A Jewish Austrian has left a bequest believed to be worth nearly £2m to the French village that sheltered him from the Nazis during the Second World War.
Eric Schwan, who died on December 25 at the age of 90, left a large part of his fortune to Chambon-sur-Lignon, a remote mountain village in south-east France that took in some 2,500 Jews fleeing Nazi persecution.
The exact value of the bequest has not been made public, but a former mayor of the village told a local website it was more than €2m (£1.8m).
“It’s a considerable sum for the village,” Jean-Michel Eyraud, the current mayor, said.
A small village of fewer than 2,500 inhabitants perched on a mountain plateau, Chambon-sur-Lignon is famous for the extraordinary courage of its people during the Vichy regime and Nazi occupation. The village’s largely Protestant community is known for giving shelter to those in need.
Led by the local pastor André Trocmé, the villagers protected thousands of Jews from the Nazis, hiding them in private homes and farms. When patrols came to search the village, the Jews would be hidden in the surrounding forests. When the soldiers left, the villagers would signal it was safe to come out by singing.
The village has been recognised by Israel’s Yad Vashem Holocaust Memorial as “Righteous Among the Nations”, and 160 of its wartime residents were awarded the Legion d’Honneur, France’s highest civilian honour.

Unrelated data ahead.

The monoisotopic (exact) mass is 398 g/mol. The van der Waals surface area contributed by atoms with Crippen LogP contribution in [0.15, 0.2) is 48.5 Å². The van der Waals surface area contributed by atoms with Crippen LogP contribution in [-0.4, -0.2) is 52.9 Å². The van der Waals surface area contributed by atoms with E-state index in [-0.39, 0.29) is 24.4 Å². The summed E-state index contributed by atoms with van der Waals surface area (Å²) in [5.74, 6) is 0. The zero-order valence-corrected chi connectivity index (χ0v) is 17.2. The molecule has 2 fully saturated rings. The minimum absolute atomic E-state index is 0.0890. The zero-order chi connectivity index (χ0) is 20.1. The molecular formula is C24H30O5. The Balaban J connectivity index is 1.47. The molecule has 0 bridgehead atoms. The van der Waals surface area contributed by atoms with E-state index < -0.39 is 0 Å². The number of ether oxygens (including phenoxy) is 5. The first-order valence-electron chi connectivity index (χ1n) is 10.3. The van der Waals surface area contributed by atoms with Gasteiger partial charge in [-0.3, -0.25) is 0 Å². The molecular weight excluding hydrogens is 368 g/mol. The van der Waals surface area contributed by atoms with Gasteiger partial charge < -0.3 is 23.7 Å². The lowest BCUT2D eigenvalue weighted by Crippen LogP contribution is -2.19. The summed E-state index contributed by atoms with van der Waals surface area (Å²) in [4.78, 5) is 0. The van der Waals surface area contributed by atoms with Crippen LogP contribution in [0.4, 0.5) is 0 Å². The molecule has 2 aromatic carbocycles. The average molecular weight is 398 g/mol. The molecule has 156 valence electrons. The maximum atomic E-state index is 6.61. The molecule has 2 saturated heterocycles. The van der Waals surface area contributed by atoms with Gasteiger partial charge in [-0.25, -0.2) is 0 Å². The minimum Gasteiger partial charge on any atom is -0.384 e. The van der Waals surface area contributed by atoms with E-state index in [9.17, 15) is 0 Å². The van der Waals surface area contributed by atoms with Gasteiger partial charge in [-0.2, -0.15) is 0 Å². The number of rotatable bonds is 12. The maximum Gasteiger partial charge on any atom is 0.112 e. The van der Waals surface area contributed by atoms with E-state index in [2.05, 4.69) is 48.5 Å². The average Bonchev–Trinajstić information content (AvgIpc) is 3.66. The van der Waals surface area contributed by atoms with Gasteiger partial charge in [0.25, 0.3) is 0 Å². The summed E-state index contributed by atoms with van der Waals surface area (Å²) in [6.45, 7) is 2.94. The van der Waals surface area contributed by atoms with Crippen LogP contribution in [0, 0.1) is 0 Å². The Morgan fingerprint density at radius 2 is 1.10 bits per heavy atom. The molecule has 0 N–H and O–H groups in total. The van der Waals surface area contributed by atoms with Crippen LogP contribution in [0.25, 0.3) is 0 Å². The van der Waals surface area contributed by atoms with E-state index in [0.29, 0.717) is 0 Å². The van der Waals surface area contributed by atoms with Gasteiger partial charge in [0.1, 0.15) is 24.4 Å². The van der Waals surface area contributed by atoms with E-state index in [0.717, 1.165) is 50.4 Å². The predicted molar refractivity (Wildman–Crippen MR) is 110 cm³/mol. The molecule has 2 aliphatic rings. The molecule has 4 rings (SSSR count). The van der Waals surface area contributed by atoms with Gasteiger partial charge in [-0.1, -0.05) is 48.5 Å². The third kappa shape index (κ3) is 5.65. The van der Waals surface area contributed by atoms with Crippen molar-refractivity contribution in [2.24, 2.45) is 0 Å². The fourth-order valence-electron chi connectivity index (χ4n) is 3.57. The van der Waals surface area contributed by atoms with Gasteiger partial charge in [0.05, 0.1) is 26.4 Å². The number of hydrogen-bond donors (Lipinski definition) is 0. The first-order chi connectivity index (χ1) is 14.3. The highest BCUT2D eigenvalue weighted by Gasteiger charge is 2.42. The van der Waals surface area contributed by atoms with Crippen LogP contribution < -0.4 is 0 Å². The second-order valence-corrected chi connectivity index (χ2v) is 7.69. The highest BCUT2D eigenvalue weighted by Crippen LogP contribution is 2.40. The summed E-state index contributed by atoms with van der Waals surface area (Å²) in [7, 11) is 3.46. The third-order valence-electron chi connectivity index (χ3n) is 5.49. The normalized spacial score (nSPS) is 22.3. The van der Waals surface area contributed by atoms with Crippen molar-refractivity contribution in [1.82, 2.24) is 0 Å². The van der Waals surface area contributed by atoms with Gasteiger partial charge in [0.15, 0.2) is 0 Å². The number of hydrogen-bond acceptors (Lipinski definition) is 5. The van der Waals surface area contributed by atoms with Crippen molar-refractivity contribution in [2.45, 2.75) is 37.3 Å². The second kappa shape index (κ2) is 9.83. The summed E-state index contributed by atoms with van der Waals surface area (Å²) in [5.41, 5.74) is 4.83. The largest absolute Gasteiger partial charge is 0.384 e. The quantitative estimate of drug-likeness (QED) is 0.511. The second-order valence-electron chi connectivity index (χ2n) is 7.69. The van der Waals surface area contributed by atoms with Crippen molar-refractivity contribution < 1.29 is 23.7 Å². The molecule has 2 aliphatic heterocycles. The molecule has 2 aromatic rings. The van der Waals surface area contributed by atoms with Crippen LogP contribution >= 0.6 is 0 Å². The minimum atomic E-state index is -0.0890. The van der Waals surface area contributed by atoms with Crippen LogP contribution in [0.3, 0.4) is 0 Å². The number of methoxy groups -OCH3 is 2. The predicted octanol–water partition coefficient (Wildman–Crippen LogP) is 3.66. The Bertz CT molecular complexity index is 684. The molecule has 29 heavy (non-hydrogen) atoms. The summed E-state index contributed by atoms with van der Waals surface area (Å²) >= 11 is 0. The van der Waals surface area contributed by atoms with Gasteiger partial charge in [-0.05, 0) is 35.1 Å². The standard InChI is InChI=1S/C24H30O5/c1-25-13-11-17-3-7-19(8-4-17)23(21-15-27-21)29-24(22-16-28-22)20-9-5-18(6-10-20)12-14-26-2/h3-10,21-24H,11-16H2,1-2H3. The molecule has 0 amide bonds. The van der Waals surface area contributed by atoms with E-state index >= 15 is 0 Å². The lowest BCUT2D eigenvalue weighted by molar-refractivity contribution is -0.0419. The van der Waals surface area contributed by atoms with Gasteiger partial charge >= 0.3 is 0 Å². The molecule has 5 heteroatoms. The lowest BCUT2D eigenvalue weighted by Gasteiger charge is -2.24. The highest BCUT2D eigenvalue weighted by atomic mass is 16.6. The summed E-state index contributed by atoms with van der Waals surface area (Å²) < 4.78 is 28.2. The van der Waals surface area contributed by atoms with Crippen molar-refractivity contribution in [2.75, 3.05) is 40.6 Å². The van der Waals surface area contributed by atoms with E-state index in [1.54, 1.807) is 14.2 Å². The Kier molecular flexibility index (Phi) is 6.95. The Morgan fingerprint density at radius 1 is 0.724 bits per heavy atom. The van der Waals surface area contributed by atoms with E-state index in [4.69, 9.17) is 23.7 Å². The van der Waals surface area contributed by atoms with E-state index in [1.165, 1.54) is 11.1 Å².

Schwan was one of those who sheltered in the village as a teenage boy, together with his parents and maternal grandmother.
The only son of an Austrian Jewish couple, Schwan was a discreet man and little is known about his war-time experiences other than that he and his family spent some time in the Camp de Rivesaltes, the notorious internment camp near Perpignan where Jewish people were held under the Vichy regime.
Some 2,250 people, including 110 children, were sent to their deaths in Auschwitz from the camp in 1942.
It is not clear how Schwan and his family escaped Rivesaltes, but from February 1943 they were sheltered from the Nazis by the villagers of Chambon-sur-Lignon.
After the war Schwan studied medical biology in Lyon, and married Colette Ponthus, a Catholic woman from the region who died in January last year. The couple were childless.
The village says it will honour his request to remain a private person in death as in life. “This is how the inhabitants of the Plateau, who saved these Jewish children, have always led their lives,” Denis Vallat of the village hall told France Bleu radio.
The village said Schwan had asked that the money be used to fund scholarships and other educational and youth initiatives.
Eliane Wauquiez-Motte, a former mayor, said Schwan and his wife first approached her about making a bequest in 2013, when a memorial to the villagers who sheltered the Jews opened.
“The history came back to him with the memorial and that’s what decided his gesture. Well, that’s my interpretation, he never expressed it that way. He was a very upright man,” she told France Bleu.
“To my knowledge, they didn’t come to Chambon-sur-Lignon. Or if they did, they did not make themselves known,” she told La Commère 43, a local website, in a separate interview.
“This sum is, of course, much greater than others received in similar bequests, from former hidden children or their descendants,” the village newsletter said, announcing the bequest.
“But this act of generosity is part of the same desire for discretion. Like an echo of the modesty and discretion of those who took in the refugees during the war.”